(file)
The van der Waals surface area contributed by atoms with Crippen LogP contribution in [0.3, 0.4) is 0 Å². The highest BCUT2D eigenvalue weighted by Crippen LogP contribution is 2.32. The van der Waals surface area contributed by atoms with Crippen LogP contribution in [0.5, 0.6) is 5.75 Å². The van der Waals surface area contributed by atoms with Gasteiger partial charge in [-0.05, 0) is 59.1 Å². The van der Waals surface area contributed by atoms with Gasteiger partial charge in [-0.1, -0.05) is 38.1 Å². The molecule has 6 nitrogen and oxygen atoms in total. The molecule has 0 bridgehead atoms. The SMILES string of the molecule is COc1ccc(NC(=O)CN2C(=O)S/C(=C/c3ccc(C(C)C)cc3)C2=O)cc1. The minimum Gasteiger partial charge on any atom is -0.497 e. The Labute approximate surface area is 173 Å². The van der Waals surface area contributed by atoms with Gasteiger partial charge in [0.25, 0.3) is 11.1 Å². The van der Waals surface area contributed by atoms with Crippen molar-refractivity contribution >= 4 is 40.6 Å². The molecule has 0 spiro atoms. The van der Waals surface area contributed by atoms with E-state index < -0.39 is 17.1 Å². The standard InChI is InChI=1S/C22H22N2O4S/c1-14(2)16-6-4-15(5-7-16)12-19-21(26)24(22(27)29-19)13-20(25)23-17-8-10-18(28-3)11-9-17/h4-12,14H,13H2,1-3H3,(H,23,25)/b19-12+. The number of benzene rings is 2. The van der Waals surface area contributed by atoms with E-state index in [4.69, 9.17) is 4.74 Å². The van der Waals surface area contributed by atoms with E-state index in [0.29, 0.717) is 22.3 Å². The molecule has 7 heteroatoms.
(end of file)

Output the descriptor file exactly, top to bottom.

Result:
The van der Waals surface area contributed by atoms with Crippen LogP contribution in [0.3, 0.4) is 0 Å². The highest BCUT2D eigenvalue weighted by Crippen LogP contribution is 2.32. The van der Waals surface area contributed by atoms with Crippen LogP contribution in [0.5, 0.6) is 5.75 Å². The van der Waals surface area contributed by atoms with Gasteiger partial charge in [-0.05, 0) is 59.1 Å². The van der Waals surface area contributed by atoms with Gasteiger partial charge in [-0.1, -0.05) is 38.1 Å². The molecule has 6 nitrogen and oxygen atoms in total. The molecule has 0 bridgehead atoms. The SMILES string of the molecule is COc1ccc(NC(=O)CN2C(=O)S/C(=C/c3ccc(C(C)C)cc3)C2=O)cc1. The minimum Gasteiger partial charge on any atom is -0.497 e. The Labute approximate surface area is 173 Å². The van der Waals surface area contributed by atoms with Gasteiger partial charge in [0.25, 0.3) is 11.1 Å². The van der Waals surface area contributed by atoms with Crippen molar-refractivity contribution >= 4 is 40.6 Å². The molecule has 0 spiro atoms. The van der Waals surface area contributed by atoms with E-state index < -0.39 is 17.1 Å². The standard InChI is InChI=1S/C22H22N2O4S/c1-14(2)16-6-4-15(5-7-16)12-19-21(26)24(22(27)29-19)13-20(25)23-17-8-10-18(28-3)11-9-17/h4-12,14H,13H2,1-3H3,(H,23,25)/b19-12+. The number of benzene rings is 2. The van der Waals surface area contributed by atoms with E-state index in [4.69, 9.17) is 4.74 Å². The van der Waals surface area contributed by atoms with E-state index in [0.29, 0.717) is 22.3 Å². The molecule has 7 heteroatoms.